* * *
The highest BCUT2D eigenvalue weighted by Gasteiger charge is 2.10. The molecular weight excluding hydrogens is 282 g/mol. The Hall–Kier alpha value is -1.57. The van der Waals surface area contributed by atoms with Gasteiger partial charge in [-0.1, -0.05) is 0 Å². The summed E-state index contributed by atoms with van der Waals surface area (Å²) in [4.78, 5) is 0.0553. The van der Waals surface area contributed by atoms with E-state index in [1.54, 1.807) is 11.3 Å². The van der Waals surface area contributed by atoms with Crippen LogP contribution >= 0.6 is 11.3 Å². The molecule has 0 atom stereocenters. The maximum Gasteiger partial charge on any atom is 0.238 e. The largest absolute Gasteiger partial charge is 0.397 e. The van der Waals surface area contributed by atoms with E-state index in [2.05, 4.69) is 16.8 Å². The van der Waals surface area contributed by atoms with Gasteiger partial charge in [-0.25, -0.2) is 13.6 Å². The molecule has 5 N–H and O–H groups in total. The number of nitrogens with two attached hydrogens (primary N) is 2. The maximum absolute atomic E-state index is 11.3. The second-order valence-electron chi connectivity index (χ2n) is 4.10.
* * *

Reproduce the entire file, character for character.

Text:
The highest BCUT2D eigenvalue weighted by Gasteiger charge is 2.10. The molecular weight excluding hydrogens is 282 g/mol. The Hall–Kier alpha value is -1.57. The van der Waals surface area contributed by atoms with Gasteiger partial charge in [-0.1, -0.05) is 0 Å². The summed E-state index contributed by atoms with van der Waals surface area (Å²) in [4.78, 5) is 0.0553. The van der Waals surface area contributed by atoms with E-state index in [1.54, 1.807) is 11.3 Å². The van der Waals surface area contributed by atoms with Crippen LogP contribution >= 0.6 is 11.3 Å². The molecule has 0 atom stereocenters. The maximum Gasteiger partial charge on any atom is 0.238 e. The largest absolute Gasteiger partial charge is 0.397 e. The van der Waals surface area contributed by atoms with E-state index in [2.05, 4.69) is 16.8 Å². The van der Waals surface area contributed by atoms with Gasteiger partial charge in [-0.25, -0.2) is 13.6 Å². The molecule has 5 N–H and O–H groups in total. The number of nitrogens with two attached hydrogens (primary N) is 2. The maximum absolute atomic E-state index is 11.3. The second-order valence-electron chi connectivity index (χ2n) is 4.10.